As I have mentioned before, Robert Hastings has given us UFOs and Nukes and it has provided some very interesting information about the state of UFO research and what the government might know about it. I don’t think he realized by doing that he has also dealt another blow to the Project Mogul explanation for the Roswell recovered debris.
Mogul, for those of you who might have been living in a vacuum this last decade or so is the preferred explanation of the skeptics, the debunkers, the Air Force, much of science and more than a few people who would rather let someone else do their thinking. Mogul was an attempt to put an array of weather balloons, radar reflectors and some microphones into the atmosphere at a constant level so that we could spy on Soviet attempts to detonate an atomic bomb.
So, what does Hastings tell us that affects this? According to him, "In September 1947, Army Chief of Staff General Dwight D. Eisenhower directed the Army Air Corps [actually the Army Air Forces] to undertake the Constant Phoenix program, an ongoing series of long-distant flights designed to detect atomic explosions ‘anywhere in the world.’ This high-priority activity was continued by the newly-created U.S. Air Force and, on September 3, 1949, radiation sensors aborad a USAF B-29 flying between Alaska and Japan confirmed the detonation of the first Soviet atomic bomb - some five years earlier than expected."
What this tells us is that within weeks of the Roswell events, the Army Air Forces were directed to use aircraft in their surveillance of the Soviet Union’s atomic progress and that balloons did not figure into it. Mogul was of no real interest to the military at that point, which might explain why it was compromised by the military in July 1947. Any spying on the Soviet Union would be accomplished by aircraft that could maintain their flight levels for hours on end, which weren’t directed by the wind, and which could carry human observers who could make additional observations. And, as we learned, were not required to penetrate Soviet airspace so there would be no debris lying around for the Soviets to exploit.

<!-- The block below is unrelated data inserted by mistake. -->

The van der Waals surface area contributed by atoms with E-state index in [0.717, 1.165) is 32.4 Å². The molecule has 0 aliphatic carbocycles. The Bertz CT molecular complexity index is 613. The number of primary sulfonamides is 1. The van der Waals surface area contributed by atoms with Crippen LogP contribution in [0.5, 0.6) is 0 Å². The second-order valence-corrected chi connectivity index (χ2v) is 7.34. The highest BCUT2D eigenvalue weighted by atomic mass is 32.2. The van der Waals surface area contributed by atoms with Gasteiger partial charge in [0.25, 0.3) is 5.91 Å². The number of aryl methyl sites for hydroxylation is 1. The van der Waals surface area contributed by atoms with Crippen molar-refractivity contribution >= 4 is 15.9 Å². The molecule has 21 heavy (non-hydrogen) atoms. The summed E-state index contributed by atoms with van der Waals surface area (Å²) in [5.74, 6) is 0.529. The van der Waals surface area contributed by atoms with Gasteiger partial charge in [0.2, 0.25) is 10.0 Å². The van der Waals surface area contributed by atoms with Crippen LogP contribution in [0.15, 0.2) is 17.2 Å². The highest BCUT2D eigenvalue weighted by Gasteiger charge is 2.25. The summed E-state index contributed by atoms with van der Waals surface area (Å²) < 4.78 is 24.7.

Those who struggle to convince us that Mogul was so secret, so important, that finding an array by Mack Brazel had to be covered up to protect the project fail to explain why pictures of Mogul arrays were printed in July 10 issues of various newspapers. They fail to convince us the project name was unknown to the members of the Mogul team as the Air Force’s own investigation proved. And now we learn that plans had been in the works to use aircraft for surveillance before the Mogul launches in New Mexico, and that Army Air Force missions were implemented within weeks of the Roswell discovery.
We can argue about what really fell at Roswell. We can argue about the efforts to recovery it and to hide it but we can now lay to rest the idea that Project Mogul was responsible. Clearly the effort made to keep the secret would not have been made had it been Mogul balloons. We know this because other arrays, that fell in other parts of New Mexico, were left to rot in the sun if recovery was deemed too difficult.
Mogul fails on so many counts. It wasn’t the secret that we have been led to believe it was. There was nothing mysterious about its make-up and the balloons and radar targets were off the shelf items. The officers, pilots, and soldiers at Roswell wouldn’t have been fooled by the debris and, in fact, had been warned by the Mogul team that the flights would be made. And once the events at Roswell began to unfold, Mogul ended up on the front pages of many newspapers complete with pictures of the balloons and some of those who launched them.
This last bit if information, courtesy of Robert Hastings will, I hope, put an end to the idea that Mogul accounts for the Roswell debris. Let’s move on to something else, something that makes sense. Let’s put Mogul back in the bag.
For those interested in more of what Robert Hastings has reported, you can only order UFOs and Nukes: Extraordinary Encounters at Nuclear Weapons Sites at: ufohastings.com